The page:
Are Governments Neglecting Planes and Trains?

Even though airports and public transportation systems are in need of upgrades, all anyone ever talks about is roads and bridges.

David Kidd
I recently completed a one-week white water rafting trip down the Middle Fork of the Salmon River in Idaho, an experience that was both exhilarating and terrifying. It wasn’t just the Class IV rapids that held my intense interest, though. It also was my fellow rafters -- 16 of them, almost all of whom knew one another. Unlike most of these expeditions, this one was all amateur, meaning there were no professional guides from some outfitter, just rented rafts, huge coolers, a camp stove and, yes, a port-a-potty. You brought your own tent and sleeping bag. 

I was especially impressed by three fellows -- a lawyer, an astrophysicist (or “chaos scientist,” as he called himself) and a senior pilot with United Airlines. The three were very capable river guides who could maneuver the 16-foot rafts down roaring rapids with great skill; all three were also associated with a consulting firm that contracts with NASA to help develop something I only vaguely knew of called NextGen, a joint multiagency and industry initiative to overhaul the nation’s air traffic control system.

Launched more than a decade ago, the initiative is ambitious, complicated and clearly not progressing as planned, in part because of underfunding and some foot-dragging within the bureaucracy of the Federal Aviation Administration. But when it is finally implemented, we’ll be able to fly more aircraft in congested areas without endless holding patterns. These “smart” aircraft will know where they are in relation to every other plane nearby, relying on sophisticated satellite technology rather than ground-based radar. The new system should also yield significant fuel savings and emissions reductions.

All of this is to say that America’s transportation infrastructure is about a lot more than just roads and bridges, though you would hardly know it from our autocentric political dialogue. About 85 percent of all transportation costs in the U.S. are related to private automobiles, even at a time when the number of miles being driven has begun to decline. So while we harp on tar, much of our rail system is badly in need of an overhaul; many of our ports and harbors, as well as airports, desperately require an upgrade; and public transit maintenance and replacement needs stand at $86 billion and growing (at a rate of $2.5 billion each year, absent a significant infusion of funds). This, while public transit usage is booming with almost 11 billion trips taken last year, the highest since 1956.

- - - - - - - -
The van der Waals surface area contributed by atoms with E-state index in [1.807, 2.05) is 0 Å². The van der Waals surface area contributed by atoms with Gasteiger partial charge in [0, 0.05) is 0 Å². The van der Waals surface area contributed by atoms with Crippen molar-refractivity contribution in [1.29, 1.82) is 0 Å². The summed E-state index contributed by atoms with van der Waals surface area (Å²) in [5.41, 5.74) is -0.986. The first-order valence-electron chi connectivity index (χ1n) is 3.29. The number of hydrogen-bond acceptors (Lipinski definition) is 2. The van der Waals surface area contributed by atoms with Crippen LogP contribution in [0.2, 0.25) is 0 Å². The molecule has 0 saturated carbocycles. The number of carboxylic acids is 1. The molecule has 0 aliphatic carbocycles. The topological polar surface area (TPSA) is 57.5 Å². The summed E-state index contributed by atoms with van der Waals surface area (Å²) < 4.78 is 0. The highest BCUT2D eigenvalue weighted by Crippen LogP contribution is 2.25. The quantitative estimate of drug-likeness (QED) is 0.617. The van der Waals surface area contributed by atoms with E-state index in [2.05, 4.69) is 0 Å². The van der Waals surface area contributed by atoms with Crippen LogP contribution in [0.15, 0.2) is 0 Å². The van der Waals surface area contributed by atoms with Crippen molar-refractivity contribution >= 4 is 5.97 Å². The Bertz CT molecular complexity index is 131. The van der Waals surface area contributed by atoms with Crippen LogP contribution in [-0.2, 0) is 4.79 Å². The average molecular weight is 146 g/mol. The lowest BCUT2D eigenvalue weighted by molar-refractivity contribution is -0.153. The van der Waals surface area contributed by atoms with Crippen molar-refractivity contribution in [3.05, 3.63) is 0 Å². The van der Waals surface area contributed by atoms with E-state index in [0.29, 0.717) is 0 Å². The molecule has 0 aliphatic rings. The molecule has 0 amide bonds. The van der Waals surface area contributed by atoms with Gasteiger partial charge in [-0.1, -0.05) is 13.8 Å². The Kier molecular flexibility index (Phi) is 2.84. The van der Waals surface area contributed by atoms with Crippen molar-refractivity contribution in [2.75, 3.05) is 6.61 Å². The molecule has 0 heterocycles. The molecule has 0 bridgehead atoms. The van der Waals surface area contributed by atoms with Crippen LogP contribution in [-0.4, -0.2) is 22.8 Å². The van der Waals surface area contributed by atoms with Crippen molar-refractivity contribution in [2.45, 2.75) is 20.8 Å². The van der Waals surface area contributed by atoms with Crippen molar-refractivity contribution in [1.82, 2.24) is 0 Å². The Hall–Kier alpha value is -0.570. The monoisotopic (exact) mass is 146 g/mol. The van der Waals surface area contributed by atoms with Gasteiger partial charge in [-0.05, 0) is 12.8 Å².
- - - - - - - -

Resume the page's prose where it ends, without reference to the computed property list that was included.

Overall, federal investment in infrastructure as a percentage of gross domestic product is now less than 2 percent, the lowest level in almost 75 years and far below that of most other countries.

That’s the backdrop to the typical nuttiness we witnessed in July as Congress took forever to pass yet another -- the 27th -- patch to keep the Highway Trust Fund solvent, postponing any real solution until May of next year when it’s a good bet they will do the same thing again.

This has been tough on states and localities and their “Big 7” lobbies in Washington, which have pulled out all the stops to try to get Congress to do what it was elected to do. State and local officials are finding it hard to plan complicated public works projects when they can’t depend on a large part of the funding. In a speech to the National Press Club in late July, Transportation Secretary Anthony Foxx, former mayor of Charlotte, N.C., commiserated, “As a mayor I know how hard it is to get projects going. You can’t plan or organize. So these short-term patches are killing efforts at the state and local level.”

With so many problems, Washington seems incapable of any meaningful long-term solution. The trust fund’s tax on gasoline has not been increased in 21 years and is not adjusted for inflation.

But there is reason for hope, because in the face of this uncertainty at least 28 states have been stepping forward to find their own revenue sources: States have increased their own retail and wholesale fuel taxes, implemented tolling, enacted dedicated sales taxes and put in place countless other schemes. And at his press club speech, Foxx made it clear he hoped states and localities would work with a new Build America Transportation Investment Center being established in his department to assist them in designing partnerships with the private sector using existing federal credit programs.

What we may be seeing are shifts both in responsibility and strategy -- from federal dominance to more state involvement, from reliance on one tax on fuel for cars to a more complex system of taxes and tolls, and from funding projects to financing them through bond issuance and private-sector investment. In the words of transportation expert Ken Orski, “This is not devolution. This is the new reality of states acting responsibly to preserve their transportation assets and modernize their infrastructure in the absence of adequate federal financial assistance and a coherent national transportation investment strategy.” 

Peter Harkness, founder and publisher emeritus of GOVERNING, now serves as a co-writer of the Potomac Chronicle column. He launched GOVERNING in 1987 after serving as editor and deputy publisher of the Congressional Quarterly news service. Peter currently also is a senior policy adviser to the Pew Center on the States.